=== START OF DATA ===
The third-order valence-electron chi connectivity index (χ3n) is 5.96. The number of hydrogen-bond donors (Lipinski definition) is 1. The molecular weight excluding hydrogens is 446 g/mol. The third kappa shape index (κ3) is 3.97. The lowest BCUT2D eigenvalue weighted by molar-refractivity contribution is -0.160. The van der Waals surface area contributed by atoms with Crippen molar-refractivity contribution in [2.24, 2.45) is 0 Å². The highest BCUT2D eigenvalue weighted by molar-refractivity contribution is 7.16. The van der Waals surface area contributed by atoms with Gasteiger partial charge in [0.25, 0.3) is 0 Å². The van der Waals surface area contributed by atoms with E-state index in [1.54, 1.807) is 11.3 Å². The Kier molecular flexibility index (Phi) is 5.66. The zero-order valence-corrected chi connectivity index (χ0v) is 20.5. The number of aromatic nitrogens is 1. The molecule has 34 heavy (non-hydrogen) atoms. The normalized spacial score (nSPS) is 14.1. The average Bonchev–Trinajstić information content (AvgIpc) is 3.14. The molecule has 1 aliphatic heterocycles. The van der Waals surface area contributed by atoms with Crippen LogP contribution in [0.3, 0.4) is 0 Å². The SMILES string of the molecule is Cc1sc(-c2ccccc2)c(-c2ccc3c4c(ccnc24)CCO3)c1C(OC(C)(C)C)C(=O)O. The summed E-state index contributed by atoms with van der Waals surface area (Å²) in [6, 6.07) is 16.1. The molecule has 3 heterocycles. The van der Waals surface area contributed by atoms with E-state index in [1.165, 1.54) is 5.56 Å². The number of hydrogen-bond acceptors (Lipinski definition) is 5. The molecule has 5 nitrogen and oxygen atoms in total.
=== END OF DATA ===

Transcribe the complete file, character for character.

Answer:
The third-order valence-electron chi connectivity index (χ3n) is 5.96. The number of hydrogen-bond donors (Lipinski definition) is 1. The molecular weight excluding hydrogens is 446 g/mol. The third kappa shape index (κ3) is 3.97. The lowest BCUT2D eigenvalue weighted by molar-refractivity contribution is -0.160. The van der Waals surface area contributed by atoms with Crippen molar-refractivity contribution in [2.24, 2.45) is 0 Å². The highest BCUT2D eigenvalue weighted by molar-refractivity contribution is 7.16. The van der Waals surface area contributed by atoms with Gasteiger partial charge in [0.25, 0.3) is 0 Å². The van der Waals surface area contributed by atoms with E-state index in [1.54, 1.807) is 11.3 Å². The Kier molecular flexibility index (Phi) is 5.66. The zero-order valence-corrected chi connectivity index (χ0v) is 20.5. The number of aromatic nitrogens is 1. The molecule has 34 heavy (non-hydrogen) atoms. The normalized spacial score (nSPS) is 14.1. The average Bonchev–Trinajstić information content (AvgIpc) is 3.14. The molecule has 1 aliphatic heterocycles. The van der Waals surface area contributed by atoms with Crippen LogP contribution in [0.3, 0.4) is 0 Å². The SMILES string of the molecule is Cc1sc(-c2ccccc2)c(-c2ccc3c4c(ccnc24)CCO3)c1C(OC(C)(C)C)C(=O)O. The summed E-state index contributed by atoms with van der Waals surface area (Å²) in [6, 6.07) is 16.1. The molecule has 3 heterocycles. The van der Waals surface area contributed by atoms with E-state index in [1.165, 1.54) is 5.56 Å². The number of hydrogen-bond acceptors (Lipinski definition) is 5. The molecule has 5 nitrogen and oxygen atoms in total.